S: Church of Sweden pastoral helplines are open

Every night. All year round. Free. Confidential. The pastoral helpline and Finnish telephone support services within the Church of Sweden are available whenever anyone needs someone to talk to. This weekend is no different. The Sami crisis network telephone support service is also available two evenings per week.
“Terror attacks have become a source of anxiety for many, but during the festive period the subject of conversations are loneliness and different types of vulnerability,” says Monica Eckerdal Kjellström, coordinator of the Church of Sweden’s pastoral helpline services. During the year the priests staffing the helpline have answered 60 000 calls; an increase of 8 percent compared to 2009. “People turn to a priest when things seem hopeless and when there is a crisis. The helpline priests welcome those in need of emergency support, regardless of faith and ethnic origin. Anyone can call and callers can choose to remain anonymous. Help is never farther than a telephone call away,” says Ms Eckerdal Kjellström.

Finnish and Sami support services
The pastoral helpline is a service provided jointly by the Church of Sweden parishes. By working together to provide a communal helpline service via SOS Alarm calls the parishes do not individually need to each provide emergency spiritual guidance every evening.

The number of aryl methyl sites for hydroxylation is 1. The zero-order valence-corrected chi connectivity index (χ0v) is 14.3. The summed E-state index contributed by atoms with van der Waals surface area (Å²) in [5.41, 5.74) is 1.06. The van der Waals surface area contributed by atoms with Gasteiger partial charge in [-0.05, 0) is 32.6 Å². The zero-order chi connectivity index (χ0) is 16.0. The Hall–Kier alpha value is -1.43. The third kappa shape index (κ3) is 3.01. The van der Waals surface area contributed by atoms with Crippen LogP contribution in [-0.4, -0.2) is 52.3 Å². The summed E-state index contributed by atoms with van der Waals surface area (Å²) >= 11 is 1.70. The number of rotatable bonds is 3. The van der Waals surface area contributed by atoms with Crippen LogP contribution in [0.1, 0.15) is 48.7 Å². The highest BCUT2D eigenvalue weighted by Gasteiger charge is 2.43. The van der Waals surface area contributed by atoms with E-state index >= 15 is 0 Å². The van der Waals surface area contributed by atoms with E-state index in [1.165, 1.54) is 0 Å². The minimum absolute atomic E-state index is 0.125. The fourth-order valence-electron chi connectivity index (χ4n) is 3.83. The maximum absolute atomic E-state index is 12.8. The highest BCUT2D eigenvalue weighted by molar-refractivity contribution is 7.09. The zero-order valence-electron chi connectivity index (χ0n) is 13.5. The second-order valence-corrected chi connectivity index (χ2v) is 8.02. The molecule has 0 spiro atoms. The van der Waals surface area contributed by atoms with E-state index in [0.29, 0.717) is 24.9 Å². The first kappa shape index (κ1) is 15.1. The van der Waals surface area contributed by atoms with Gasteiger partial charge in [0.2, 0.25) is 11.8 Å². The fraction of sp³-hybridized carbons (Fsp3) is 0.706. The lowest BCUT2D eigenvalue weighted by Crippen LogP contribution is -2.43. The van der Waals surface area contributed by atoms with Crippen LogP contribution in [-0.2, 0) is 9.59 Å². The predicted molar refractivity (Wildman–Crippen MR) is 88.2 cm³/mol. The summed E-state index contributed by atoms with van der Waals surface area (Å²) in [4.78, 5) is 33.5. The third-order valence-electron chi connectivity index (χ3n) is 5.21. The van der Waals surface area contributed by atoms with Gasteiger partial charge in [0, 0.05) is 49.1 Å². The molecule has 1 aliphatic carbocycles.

Thanks to organisational stability and modern technology 92 percent of all calls for emergency assistance reach the priests staffing the helplines. Priests from different parts of Sweden contribute to the service – some with major involvements and others providing cover on a few occasions each year. The support helpline is open every night from 9 pm until 6 am. The number to call is 112 and calls are free.

The Church of Sweden’s Finnish support helpline, Palveleva Puhelin, (tel. 020-26 25 00) is open every night between 10 pm and 1 am. The Sami crisis network can be reached by calling 063-10 12 30 on Fridays and Sundays between 8 pm and midnight. Calls are also directed to helpline services via the SOS Alarm service. The calls are free and callers can choose to remain anonymous.Church of Sweden